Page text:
Planning and treatment details
For planning and daily treatments patients were requested to present with full bladder and empty rectum.
SpaceOAR™ hydrogel was used in selected cases as spacer to enlarge the distance between rectal wall and posterior region of prostate. SpaceOAR™ system is a synthetic hydrogel, implantable and absorbable after several months after the injection in the body; its usage was suggested in critical cases, based on physician decision based on expected potential dosimetric benefit as suggested by Weber et al. and Song et al. [3, 4] and it was injected by trans-perineal injection, with trans-rectal ultrasound guide. Decision about gel implant was taken after dosimetric assessment of a treatment plan based on a CT acquired in absence of it; when plan quality was expected to be significantly improved, the gel application was proposed to the patients.
Target definition was based on CT with the support of MRI for better definition of anatomical relationships between prostate and rectum and prostate and bladder and penis bulb and to define urethra position. The clinical target volume (CTV) was considered the prostate plus entire seminal vesicles (SV) except for T1-T2 lesions with a risk of SV involvement of ≤15% in which case CTV is “prostate only”. In case of higher involvement of the SV, the first proximal third was included in the target. Planning target volume (PTV) was defined as CTV + 3-5 mm margin in each direction. During plan optimisation, the dose-volume constraints for normal tissues had priority over PTV in case of overlapping regions. Target coverage was required to be: V95% > 99% on CTV (95% on PTV). Dose-volume objectives applied for dose optimisation on organs at risk (OAR) were: for rectum V18Gy < 35% (50% in the first 5 patients, then constraints were tightened because technically feasible); V28Gy < 10% (15%); V32Gy < 5% (10%); D1% < 35 Gy; for bladder D1% < 35 Gy; for the other organs (femoral heads, penis bulb and healthy tissue), the strategy was to minimise the involvement as much as possible without compromising the other objectives).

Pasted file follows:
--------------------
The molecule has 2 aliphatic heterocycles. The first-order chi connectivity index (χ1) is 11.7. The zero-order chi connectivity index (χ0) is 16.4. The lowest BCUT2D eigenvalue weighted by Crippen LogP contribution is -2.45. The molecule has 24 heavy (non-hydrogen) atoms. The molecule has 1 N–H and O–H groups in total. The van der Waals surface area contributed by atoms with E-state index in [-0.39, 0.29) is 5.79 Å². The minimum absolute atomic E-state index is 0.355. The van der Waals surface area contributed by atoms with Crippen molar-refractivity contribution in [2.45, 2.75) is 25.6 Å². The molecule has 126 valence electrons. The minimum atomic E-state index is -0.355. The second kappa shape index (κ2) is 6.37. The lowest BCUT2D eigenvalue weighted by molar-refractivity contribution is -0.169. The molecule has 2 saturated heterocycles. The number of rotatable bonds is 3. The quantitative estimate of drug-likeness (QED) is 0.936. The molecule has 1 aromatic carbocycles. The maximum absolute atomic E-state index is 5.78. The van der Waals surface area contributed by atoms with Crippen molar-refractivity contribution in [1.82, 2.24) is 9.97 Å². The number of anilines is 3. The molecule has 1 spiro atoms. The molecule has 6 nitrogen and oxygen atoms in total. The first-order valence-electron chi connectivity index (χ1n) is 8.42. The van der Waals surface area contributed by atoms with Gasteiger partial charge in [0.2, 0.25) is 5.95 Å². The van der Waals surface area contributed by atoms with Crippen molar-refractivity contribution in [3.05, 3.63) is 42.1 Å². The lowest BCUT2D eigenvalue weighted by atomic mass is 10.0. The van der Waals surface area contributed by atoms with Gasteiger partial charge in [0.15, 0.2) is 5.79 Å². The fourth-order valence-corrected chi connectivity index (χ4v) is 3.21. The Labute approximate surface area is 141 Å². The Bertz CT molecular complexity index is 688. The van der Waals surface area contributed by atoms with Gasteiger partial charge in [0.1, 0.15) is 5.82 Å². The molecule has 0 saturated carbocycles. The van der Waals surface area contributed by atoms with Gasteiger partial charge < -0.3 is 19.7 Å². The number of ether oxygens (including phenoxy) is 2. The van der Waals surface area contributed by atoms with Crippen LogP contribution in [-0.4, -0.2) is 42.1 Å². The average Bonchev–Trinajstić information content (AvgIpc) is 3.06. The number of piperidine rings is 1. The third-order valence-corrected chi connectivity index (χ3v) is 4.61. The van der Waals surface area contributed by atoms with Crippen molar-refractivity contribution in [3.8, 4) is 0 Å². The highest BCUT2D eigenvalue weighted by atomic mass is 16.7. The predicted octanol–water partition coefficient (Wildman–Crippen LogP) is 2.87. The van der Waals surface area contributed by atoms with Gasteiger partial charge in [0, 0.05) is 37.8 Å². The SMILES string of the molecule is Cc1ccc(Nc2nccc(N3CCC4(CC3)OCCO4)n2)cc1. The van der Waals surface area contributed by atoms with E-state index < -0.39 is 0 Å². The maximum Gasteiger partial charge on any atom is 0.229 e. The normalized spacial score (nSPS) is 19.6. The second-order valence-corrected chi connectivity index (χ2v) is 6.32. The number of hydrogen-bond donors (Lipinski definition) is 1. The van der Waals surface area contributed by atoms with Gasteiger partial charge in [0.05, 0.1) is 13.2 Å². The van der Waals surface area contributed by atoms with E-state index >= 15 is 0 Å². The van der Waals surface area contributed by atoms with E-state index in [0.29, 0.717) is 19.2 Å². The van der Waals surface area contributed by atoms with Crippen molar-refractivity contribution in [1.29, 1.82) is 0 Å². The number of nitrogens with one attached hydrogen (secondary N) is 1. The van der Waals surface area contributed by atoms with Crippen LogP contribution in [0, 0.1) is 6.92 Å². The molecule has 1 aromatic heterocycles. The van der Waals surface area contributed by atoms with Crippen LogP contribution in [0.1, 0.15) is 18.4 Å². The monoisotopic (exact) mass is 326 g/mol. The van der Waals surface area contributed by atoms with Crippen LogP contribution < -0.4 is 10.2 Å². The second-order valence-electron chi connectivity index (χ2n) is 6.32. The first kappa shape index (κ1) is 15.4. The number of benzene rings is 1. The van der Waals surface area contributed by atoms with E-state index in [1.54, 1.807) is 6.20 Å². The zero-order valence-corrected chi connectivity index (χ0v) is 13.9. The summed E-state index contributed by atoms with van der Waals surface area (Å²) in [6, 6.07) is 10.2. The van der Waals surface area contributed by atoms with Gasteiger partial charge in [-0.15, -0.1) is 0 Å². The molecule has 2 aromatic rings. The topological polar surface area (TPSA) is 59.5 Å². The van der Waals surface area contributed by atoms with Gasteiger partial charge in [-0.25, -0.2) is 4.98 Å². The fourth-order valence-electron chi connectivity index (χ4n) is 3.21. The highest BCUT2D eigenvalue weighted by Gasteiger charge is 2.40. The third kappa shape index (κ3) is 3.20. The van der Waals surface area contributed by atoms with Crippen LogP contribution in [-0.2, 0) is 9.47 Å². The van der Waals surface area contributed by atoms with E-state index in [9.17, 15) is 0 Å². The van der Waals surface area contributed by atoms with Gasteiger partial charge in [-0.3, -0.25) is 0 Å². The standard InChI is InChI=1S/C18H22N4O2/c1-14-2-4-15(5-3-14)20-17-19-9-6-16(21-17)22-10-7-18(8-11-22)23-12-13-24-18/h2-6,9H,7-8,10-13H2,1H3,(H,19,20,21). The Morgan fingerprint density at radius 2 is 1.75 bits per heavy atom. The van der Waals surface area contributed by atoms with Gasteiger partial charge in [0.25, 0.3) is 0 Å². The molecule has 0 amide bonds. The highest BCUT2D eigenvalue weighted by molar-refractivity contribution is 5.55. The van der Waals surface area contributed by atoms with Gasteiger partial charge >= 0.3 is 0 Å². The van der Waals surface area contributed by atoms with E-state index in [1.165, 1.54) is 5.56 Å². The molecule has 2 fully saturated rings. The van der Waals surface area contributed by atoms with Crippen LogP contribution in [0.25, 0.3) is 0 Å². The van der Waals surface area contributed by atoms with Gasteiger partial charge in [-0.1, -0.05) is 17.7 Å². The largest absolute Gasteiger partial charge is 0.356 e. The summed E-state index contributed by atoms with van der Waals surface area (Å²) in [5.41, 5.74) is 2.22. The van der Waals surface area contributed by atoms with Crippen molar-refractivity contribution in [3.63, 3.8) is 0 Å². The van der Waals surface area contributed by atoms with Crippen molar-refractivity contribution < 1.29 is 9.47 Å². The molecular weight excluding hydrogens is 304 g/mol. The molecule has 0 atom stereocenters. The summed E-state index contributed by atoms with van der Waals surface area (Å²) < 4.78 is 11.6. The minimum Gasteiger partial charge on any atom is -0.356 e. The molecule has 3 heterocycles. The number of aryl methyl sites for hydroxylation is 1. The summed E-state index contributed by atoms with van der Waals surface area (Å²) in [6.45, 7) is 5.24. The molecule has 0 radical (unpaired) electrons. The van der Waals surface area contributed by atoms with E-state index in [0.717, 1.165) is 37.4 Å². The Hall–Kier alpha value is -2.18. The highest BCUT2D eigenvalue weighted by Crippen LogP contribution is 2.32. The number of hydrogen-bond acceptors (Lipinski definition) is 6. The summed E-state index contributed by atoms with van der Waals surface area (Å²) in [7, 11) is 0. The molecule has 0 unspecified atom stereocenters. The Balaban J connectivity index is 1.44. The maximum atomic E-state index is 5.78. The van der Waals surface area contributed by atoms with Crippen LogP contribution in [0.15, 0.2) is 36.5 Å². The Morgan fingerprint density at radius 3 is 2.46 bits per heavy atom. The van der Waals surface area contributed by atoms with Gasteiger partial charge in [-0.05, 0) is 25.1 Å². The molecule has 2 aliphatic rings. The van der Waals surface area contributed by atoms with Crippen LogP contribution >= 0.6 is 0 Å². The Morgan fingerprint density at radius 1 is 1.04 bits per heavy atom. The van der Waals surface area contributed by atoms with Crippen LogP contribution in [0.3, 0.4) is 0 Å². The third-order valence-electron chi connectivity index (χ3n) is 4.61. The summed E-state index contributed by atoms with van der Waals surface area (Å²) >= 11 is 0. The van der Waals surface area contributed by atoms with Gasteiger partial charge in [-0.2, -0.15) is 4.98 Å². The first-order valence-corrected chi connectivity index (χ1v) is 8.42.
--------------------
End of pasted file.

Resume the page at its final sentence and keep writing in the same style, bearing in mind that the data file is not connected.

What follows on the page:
The plans were designed and optimised according to the RapidArc technique with 1 or 2 full arcs with the collimator angle set to +/− 30°. Avoidance sectors were allowed to exclude direct entrance through eventual metal implants in the femoral heads. All plans were prepared to be delivered by a TrueBeam linac choosing a 10 MV flattening filter free beam. The dose rate was allowed to range up to the maximum of 2400 MU/minute.
Treatment delivery was complemented with daily image guidance by means of cone beam CT (CBCT) acquisition before each fraction delivery. If needed, couch repositioning was performed after automatic matching of CBCT images to reference planning CT, followed by manual adjustments. Fiducial markers were suggested in the protocol study for CBCT guidance to reduce set-up errors. Calcifications can be potential surrogates for prostate localization and allow for precise image guidance with a low-imaging dose . Thus, we accepted to use intraprostatic calcifications as markers of prostate position: intraprostatic calcifications were identified in all 40 selected patients and exploited as reliable markers throughout the re-positioning process to drive images match. Matching was also performed on prostate gland and other soft tissue structures.
Clinical evaluation, laboratory tests, and follow–up
Physical examination, toxicity assessment and clinical response with PSA evaluation was performed after 45–60 days following treatment or if clinically indicated. Subsequently, follow up was performed according to internal guidelines (every 3 months for the first year and every 6 months after the first year). In patients receiving hormonal treatment, we recommended testosterone levels as a surrogate for PSA. Toxicity was recorded regularly during follow-up visits, according to CTAE V.4 classification.